How Do We Create the World?: Exploring Anarchism and Spirituality J. Woodsman
The theme I wish to explore loosely, of course, is anarchist spirituality, a topic which I have explored extensively both in letter and in life. I don’t plan to give any kind of presentation, but would rather guide a discussion meandering around the following topics:

  1. What different roles has religion played historically throughout the spectrum of human experience and culture? How does it present itself in the modern world? What is the definition of religion? What roles does it play in ordering society, addressing hardship, keeping wisdom, or orienting the individual in life?
  2. How does religion offer itself to anarchists and their understanding of the world? What can it NOT offer? What dynamics which are present in religions should anarchists universally reject? What is alienating about religions and what is wholesome about them? In what ways does anarchism as an ideology emulate a religion, for better or worse?
  3. Is there a discrepancy between those anarchists who affiliate with specific religions (whether pagan, Christian, or atheist) and their anarchist beliefs? In what ways do many religions disagree, but find common ground in anarchist ethics?
  4. Who are we really? How do cultural constructs of the self define and limit the quest for liberation–both within ourselves and in the greater community of life? How might spiritual interpretations of the self further our struggle?

These are just some general themes along which I would like to hold a discussion. How deep we scratch and where on the nose (so to speak) would be up to those attending.

The most perilous element in such a discussion is zealotry, so I will not be addressing dogma in any sense, except as a general concept. I do not intend to promote any one religion or spirituality, but rather to examine the psychological, social, and cultural dynamics of religions in relation to the practice of anarchism.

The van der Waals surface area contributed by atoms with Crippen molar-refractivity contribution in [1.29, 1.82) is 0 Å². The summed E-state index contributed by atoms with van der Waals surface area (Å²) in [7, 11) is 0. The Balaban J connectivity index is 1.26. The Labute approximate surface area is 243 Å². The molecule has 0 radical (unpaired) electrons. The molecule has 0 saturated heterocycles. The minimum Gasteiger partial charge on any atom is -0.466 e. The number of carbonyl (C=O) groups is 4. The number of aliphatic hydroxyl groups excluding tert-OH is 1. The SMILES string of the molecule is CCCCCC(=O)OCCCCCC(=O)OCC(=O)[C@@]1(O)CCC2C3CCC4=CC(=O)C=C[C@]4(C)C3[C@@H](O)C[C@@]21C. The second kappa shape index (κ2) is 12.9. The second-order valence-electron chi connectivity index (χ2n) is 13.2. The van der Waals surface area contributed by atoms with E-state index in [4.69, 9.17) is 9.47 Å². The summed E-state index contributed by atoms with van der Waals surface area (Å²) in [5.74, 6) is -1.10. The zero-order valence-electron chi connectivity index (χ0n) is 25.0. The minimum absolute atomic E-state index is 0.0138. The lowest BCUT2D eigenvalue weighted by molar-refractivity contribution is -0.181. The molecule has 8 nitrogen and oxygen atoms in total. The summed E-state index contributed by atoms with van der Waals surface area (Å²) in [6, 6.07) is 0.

In a similar vein, I intend to avoid such over-burdened subjects as the legitimacy or necessity of violence, property damage, or militant tactics. I’m not opposed to discussion these things if they come up in context, and indeed they represent a crucial ethical and spiritual concern for the anarchist community, but they are so over-saturated in the anarchist dialogue that I hope we can focus on other subjects in the limited time available.

Its Core is the Negation Alejandro
An experiment in the clarification of language and an exercise in critique: setting out from the premises that ethics and morality are different, and that anarchists reject the latter while embracing the former, we will define a nihilist approach to ethics. Along the way we will clarify the triplicity of ethical universalism, relativism, and nihilism, sharpen our critique of liberalism and pluralism, and discuss the rela-tion between nihilism as a declared position and as the diagnosis of a condition.


10:30 – 11:30am

You Look Like Shit 100

11:30 – 1
Its Core is the Negation 103
The Whole is Worse than the Sum of its Parts 104
The Other Anarchy 105

1 – 2pm

2 – 2:55pm
PRDM: the critique of consensus 103
Bread Riots Down Global Supply Lines 105

3 – 3:55pm
A Communitarian Anarchist Ethics 103
The Unique or the Universal 104

4 -4:55pm
Nobody Owes No One Nothin’ 103
How Do We Create the World? 104
The History of Dialectics: magick 105

5 – 6pm
snakes and ladders: breakout from the crystal palace 100